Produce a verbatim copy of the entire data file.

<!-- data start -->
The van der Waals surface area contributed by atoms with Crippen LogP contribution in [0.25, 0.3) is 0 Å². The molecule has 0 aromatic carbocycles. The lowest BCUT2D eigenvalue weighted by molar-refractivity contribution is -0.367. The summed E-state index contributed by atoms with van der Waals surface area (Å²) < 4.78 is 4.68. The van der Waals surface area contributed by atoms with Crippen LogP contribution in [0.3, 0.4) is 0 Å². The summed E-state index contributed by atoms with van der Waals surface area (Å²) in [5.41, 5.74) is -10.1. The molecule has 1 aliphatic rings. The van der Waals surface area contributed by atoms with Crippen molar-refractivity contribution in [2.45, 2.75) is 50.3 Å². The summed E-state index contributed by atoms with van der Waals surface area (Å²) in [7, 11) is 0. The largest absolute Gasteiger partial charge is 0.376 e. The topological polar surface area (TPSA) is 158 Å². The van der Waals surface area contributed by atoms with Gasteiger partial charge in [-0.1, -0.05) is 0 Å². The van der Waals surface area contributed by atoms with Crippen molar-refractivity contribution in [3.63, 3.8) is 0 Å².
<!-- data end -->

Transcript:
The van der Waals surface area contributed by atoms with Crippen LogP contribution in [0.25, 0.3) is 0 Å². The molecule has 0 aromatic carbocycles. The lowest BCUT2D eigenvalue weighted by molar-refractivity contribution is -0.367. The summed E-state index contributed by atoms with van der Waals surface area (Å²) < 4.78 is 4.68. The van der Waals surface area contributed by atoms with Crippen LogP contribution in [0.3, 0.4) is 0 Å². The summed E-state index contributed by atoms with van der Waals surface area (Å²) in [5.41, 5.74) is -10.1. The molecule has 1 aliphatic rings. The van der Waals surface area contributed by atoms with Crippen molar-refractivity contribution in [2.45, 2.75) is 50.3 Å². The summed E-state index contributed by atoms with van der Waals surface area (Å²) in [7, 11) is 0. The largest absolute Gasteiger partial charge is 0.376 e. The topological polar surface area (TPSA) is 158 Å². The van der Waals surface area contributed by atoms with Gasteiger partial charge in [-0.1, -0.05) is 0 Å². The van der Waals surface area contributed by atoms with Crippen molar-refractivity contribution in [3.63, 3.8) is 0 Å².